Hence, it should be noted that the visit of February 17 is significant to India for mainly two reasons. First, as European Union has been following human rights situation in J&K closely and is issuing statements over the past 18 months, calling the Indian government to restraint, de-escalate tension and resolute the dispute via constructive dialogue and political engagement. Second, the Indian Prime Minister is expected to attend the EU-India summit in Portugal on May 8 2021 and the engagement is expected to discuss the group assessment of the situation. Hence, it can be said that these efforts of Indian government aimed to showcase the centre’s efforts of reviving democracy at the grass root level, especially after August 5 2019.
Lastly, the land of Jammu and Kashmir is prone to militancy. The rising population of unemployed youths and their deteriorating living standard is posing a grave challenge to peace and prosperity in the region. The civilians of Jammu & Kashmir like any other Indians have basic needs & aspirations of “just life” to be fulfilled. This is the most crucial time to incorporate the talent and skill of the youths of Jammu & Kashmir for the growth and development of the territory, with adequate education and employment opportunities. The Government of India has been initiating a plethora of developmental projects to uplift and improve the economy of the territory. However, the effectiveness of these policies will be determined in the time to come. In the present scenario, the need for exigency is to respect and preserve the diversity of Jammu and Kashmir and integrate the far-flung areas which are bereft of “just life” to the mainstream of development.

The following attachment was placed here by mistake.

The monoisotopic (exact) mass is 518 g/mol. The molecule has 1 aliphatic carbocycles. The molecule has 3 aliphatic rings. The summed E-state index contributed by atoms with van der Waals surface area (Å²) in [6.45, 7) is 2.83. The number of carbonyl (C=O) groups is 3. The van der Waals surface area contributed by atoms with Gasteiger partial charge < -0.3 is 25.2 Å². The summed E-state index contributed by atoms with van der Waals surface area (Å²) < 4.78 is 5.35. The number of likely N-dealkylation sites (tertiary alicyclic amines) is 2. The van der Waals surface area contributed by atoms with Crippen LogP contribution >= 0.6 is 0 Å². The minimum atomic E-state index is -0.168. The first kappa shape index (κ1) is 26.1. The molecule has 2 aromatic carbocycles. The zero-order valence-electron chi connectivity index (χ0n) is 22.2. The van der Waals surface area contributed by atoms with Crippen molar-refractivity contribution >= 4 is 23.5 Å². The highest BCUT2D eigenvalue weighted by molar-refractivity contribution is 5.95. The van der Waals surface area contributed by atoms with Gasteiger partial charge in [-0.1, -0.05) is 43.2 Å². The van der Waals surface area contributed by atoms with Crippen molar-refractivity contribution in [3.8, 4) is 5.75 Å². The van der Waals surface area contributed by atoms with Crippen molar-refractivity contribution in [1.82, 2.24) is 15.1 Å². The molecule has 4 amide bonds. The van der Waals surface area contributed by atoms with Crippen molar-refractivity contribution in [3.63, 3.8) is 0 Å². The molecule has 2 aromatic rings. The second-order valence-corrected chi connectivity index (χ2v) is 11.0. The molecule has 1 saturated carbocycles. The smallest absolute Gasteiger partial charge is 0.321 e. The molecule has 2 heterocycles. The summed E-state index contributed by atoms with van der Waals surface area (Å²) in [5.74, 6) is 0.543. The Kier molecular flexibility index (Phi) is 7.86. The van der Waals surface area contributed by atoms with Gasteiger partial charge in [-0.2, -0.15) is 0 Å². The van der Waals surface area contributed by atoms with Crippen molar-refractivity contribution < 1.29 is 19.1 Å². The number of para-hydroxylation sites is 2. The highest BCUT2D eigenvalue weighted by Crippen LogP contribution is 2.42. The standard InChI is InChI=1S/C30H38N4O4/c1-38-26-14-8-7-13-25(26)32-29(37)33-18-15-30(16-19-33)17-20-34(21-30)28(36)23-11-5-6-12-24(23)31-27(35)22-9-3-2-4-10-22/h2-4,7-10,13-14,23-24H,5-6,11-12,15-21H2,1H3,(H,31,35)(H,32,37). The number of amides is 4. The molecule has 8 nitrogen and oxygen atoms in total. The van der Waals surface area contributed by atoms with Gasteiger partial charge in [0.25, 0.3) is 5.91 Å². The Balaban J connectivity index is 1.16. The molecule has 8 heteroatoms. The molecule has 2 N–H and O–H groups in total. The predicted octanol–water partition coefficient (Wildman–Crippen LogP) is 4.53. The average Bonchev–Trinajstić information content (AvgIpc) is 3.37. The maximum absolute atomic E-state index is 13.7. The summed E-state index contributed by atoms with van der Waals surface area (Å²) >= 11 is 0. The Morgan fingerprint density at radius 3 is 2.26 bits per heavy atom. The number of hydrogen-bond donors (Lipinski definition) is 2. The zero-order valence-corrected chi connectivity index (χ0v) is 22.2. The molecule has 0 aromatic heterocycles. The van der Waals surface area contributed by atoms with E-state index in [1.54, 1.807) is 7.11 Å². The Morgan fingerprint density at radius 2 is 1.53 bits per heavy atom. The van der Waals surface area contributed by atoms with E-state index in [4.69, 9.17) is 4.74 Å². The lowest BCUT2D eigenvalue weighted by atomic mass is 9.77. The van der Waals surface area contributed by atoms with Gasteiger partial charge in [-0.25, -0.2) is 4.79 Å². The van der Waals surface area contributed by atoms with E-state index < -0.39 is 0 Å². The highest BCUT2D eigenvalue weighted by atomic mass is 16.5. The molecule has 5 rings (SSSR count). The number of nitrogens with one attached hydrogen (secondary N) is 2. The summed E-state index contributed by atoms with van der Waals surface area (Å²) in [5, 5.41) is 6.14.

The views and opinions expressed in this article are those of the author and do not necessarily reflect the views of The Kootneeti Team